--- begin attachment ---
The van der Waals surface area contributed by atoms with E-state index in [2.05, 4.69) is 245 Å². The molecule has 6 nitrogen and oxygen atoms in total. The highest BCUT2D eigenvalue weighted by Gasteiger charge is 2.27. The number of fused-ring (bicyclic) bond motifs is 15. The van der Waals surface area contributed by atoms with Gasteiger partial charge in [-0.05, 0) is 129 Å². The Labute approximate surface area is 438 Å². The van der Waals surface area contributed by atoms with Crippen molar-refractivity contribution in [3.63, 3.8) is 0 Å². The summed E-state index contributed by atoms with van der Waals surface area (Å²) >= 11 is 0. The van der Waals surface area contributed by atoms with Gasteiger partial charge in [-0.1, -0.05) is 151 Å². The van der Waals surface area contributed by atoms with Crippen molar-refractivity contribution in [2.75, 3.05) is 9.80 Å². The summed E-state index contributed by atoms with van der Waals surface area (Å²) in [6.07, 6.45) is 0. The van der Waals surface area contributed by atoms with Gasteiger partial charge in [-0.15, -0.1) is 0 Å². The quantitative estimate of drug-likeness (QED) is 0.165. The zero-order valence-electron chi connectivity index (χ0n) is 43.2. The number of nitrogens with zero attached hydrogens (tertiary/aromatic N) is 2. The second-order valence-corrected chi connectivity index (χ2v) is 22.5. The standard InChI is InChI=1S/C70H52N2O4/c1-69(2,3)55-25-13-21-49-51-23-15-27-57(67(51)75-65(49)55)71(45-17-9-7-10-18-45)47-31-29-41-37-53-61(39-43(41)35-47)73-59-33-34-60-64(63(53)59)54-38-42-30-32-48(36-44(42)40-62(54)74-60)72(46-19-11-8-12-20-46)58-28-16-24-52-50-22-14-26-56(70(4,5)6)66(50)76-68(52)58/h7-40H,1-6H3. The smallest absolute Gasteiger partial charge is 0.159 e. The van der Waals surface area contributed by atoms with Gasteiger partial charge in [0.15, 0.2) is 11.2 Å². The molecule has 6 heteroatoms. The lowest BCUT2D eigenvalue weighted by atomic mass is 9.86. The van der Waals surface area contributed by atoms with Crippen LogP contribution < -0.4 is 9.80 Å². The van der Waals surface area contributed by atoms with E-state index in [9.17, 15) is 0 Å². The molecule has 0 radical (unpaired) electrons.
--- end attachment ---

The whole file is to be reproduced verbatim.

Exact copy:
The van der Waals surface area contributed by atoms with E-state index in [2.05, 4.69) is 245 Å². The molecule has 6 nitrogen and oxygen atoms in total. The highest BCUT2D eigenvalue weighted by Gasteiger charge is 2.27. The number of fused-ring (bicyclic) bond motifs is 15. The van der Waals surface area contributed by atoms with Gasteiger partial charge in [-0.05, 0) is 129 Å². The Labute approximate surface area is 438 Å². The van der Waals surface area contributed by atoms with Crippen molar-refractivity contribution in [3.63, 3.8) is 0 Å². The summed E-state index contributed by atoms with van der Waals surface area (Å²) >= 11 is 0. The van der Waals surface area contributed by atoms with Gasteiger partial charge in [-0.1, -0.05) is 151 Å². The van der Waals surface area contributed by atoms with Crippen molar-refractivity contribution in [2.75, 3.05) is 9.80 Å². The summed E-state index contributed by atoms with van der Waals surface area (Å²) in [6.07, 6.45) is 0. The van der Waals surface area contributed by atoms with Gasteiger partial charge in [-0.15, -0.1) is 0 Å². The quantitative estimate of drug-likeness (QED) is 0.165. The zero-order valence-electron chi connectivity index (χ0n) is 43.2. The number of nitrogens with zero attached hydrogens (tertiary/aromatic N) is 2. The second-order valence-corrected chi connectivity index (χ2v) is 22.5. The standard InChI is InChI=1S/C70H52N2O4/c1-69(2,3)55-25-13-21-49-51-23-15-27-57(67(51)75-65(49)55)71(45-17-9-7-10-18-45)47-31-29-41-37-53-61(39-43(41)35-47)73-59-33-34-60-64(63(53)59)54-38-42-30-32-48(36-44(42)40-62(54)74-60)72(46-19-11-8-12-20-46)58-28-16-24-52-50-22-14-26-56(70(4,5)6)66(50)76-68(52)58/h7-40H,1-6H3. The smallest absolute Gasteiger partial charge is 0.159 e. The van der Waals surface area contributed by atoms with Gasteiger partial charge in [0.15, 0.2) is 11.2 Å². The molecule has 6 heteroatoms. The lowest BCUT2D eigenvalue weighted by atomic mass is 9.86. The van der Waals surface area contributed by atoms with Crippen LogP contribution < -0.4 is 9.80 Å². The van der Waals surface area contributed by atoms with E-state index in [9.17, 15) is 0 Å². The molecule has 0 radical (unpaired) electrons.